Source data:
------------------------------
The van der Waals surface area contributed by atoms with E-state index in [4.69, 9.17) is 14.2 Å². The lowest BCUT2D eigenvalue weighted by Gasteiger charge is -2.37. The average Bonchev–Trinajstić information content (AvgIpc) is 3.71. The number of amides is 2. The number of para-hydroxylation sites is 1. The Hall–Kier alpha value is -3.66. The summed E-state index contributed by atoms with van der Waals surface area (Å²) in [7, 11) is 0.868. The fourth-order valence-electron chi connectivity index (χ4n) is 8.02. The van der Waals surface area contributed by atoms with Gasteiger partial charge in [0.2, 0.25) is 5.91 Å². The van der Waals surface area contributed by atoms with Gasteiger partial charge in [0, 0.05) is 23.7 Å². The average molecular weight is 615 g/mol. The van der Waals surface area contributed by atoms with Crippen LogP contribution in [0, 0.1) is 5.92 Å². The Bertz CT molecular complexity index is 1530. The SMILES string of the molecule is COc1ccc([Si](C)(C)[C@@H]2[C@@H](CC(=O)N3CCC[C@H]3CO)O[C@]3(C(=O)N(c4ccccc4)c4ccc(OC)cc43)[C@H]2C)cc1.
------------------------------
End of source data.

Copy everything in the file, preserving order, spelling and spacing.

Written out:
The van der Waals surface area contributed by atoms with E-state index in [4.69, 9.17) is 14.2 Å². The lowest BCUT2D eigenvalue weighted by Gasteiger charge is -2.37. The average Bonchev–Trinajstić information content (AvgIpc) is 3.71. The number of amides is 2. The number of para-hydroxylation sites is 1. The Hall–Kier alpha value is -3.66. The summed E-state index contributed by atoms with van der Waals surface area (Å²) in [7, 11) is 0.868. The fourth-order valence-electron chi connectivity index (χ4n) is 8.02. The van der Waals surface area contributed by atoms with Gasteiger partial charge in [0.2, 0.25) is 5.91 Å². The van der Waals surface area contributed by atoms with Gasteiger partial charge in [0, 0.05) is 23.7 Å². The average molecular weight is 615 g/mol. The van der Waals surface area contributed by atoms with Crippen LogP contribution in [0, 0.1) is 5.92 Å². The Bertz CT molecular complexity index is 1530. The SMILES string of the molecule is COc1ccc([Si](C)(C)[C@@H]2[C@@H](CC(=O)N3CCC[C@H]3CO)O[C@]3(C(=O)N(c4ccccc4)c4ccc(OC)cc43)[C@H]2C)cc1.